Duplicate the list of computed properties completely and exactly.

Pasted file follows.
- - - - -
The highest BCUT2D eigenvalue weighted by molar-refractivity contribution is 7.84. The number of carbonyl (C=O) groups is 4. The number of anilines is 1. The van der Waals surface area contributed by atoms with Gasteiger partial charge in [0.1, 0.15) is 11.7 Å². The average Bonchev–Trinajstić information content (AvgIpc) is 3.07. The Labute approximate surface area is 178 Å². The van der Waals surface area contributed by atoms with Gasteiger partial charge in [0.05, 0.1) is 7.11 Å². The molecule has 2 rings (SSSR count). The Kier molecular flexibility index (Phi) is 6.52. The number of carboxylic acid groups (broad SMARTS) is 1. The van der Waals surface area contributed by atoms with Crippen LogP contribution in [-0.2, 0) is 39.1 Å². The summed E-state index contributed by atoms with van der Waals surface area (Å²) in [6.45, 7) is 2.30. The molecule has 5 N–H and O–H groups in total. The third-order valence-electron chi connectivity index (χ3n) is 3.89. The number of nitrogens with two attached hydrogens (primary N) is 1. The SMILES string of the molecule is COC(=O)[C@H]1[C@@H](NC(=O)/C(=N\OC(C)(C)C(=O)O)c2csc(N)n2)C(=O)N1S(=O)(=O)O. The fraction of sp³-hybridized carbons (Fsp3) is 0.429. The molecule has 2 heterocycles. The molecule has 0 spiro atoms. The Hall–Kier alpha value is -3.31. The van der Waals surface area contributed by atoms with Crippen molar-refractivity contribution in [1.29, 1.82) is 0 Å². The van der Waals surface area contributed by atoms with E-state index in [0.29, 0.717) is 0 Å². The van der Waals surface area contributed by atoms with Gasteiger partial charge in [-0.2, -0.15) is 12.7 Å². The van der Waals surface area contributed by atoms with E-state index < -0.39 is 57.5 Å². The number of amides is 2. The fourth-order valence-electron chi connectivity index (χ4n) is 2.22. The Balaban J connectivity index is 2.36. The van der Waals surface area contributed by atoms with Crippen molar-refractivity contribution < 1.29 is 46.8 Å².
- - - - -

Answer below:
The highest BCUT2D eigenvalue weighted by molar-refractivity contribution is 7.84. The number of carbonyl (C=O) groups is 4. The number of anilines is 1. The van der Waals surface area contributed by atoms with Gasteiger partial charge in [0.1, 0.15) is 11.7 Å². The average Bonchev–Trinajstić information content (AvgIpc) is 3.07. The Labute approximate surface area is 178 Å². The van der Waals surface area contributed by atoms with Gasteiger partial charge in [0.05, 0.1) is 7.11 Å². The molecule has 2 rings (SSSR count). The Kier molecular flexibility index (Phi) is 6.52. The number of carboxylic acid groups (broad SMARTS) is 1. The van der Waals surface area contributed by atoms with Crippen LogP contribution in [-0.2, 0) is 39.1 Å². The summed E-state index contributed by atoms with van der Waals surface area (Å²) in [6.45, 7) is 2.30. The molecule has 5 N–H and O–H groups in total. The third-order valence-electron chi connectivity index (χ3n) is 3.89. The number of nitrogens with two attached hydrogens (primary N) is 1. The SMILES string of the molecule is COC(=O)[C@H]1[C@@H](NC(=O)/C(=N\OC(C)(C)C(=O)O)c2csc(N)n2)C(=O)N1S(=O)(=O)O. The fraction of sp³-hybridized carbons (Fsp3) is 0.429. The molecule has 2 heterocycles. The molecule has 0 spiro atoms. The Hall–Kier alpha value is -3.31. The van der Waals surface area contributed by atoms with Crippen molar-refractivity contribution in [1.29, 1.82) is 0 Å². The van der Waals surface area contributed by atoms with E-state index in [0.29, 0.717) is 0 Å². The van der Waals surface area contributed by atoms with Gasteiger partial charge in [-0.2, -0.15) is 12.7 Å². The van der Waals surface area contributed by atoms with E-state index < -0.39 is 57.5 Å². The number of amides is 2. The fourth-order valence-electron chi connectivity index (χ4n) is 2.22. The Balaban J connectivity index is 2.36. The van der Waals surface area contributed by atoms with Crippen molar-refractivity contribution < 1.29 is 46.8 Å².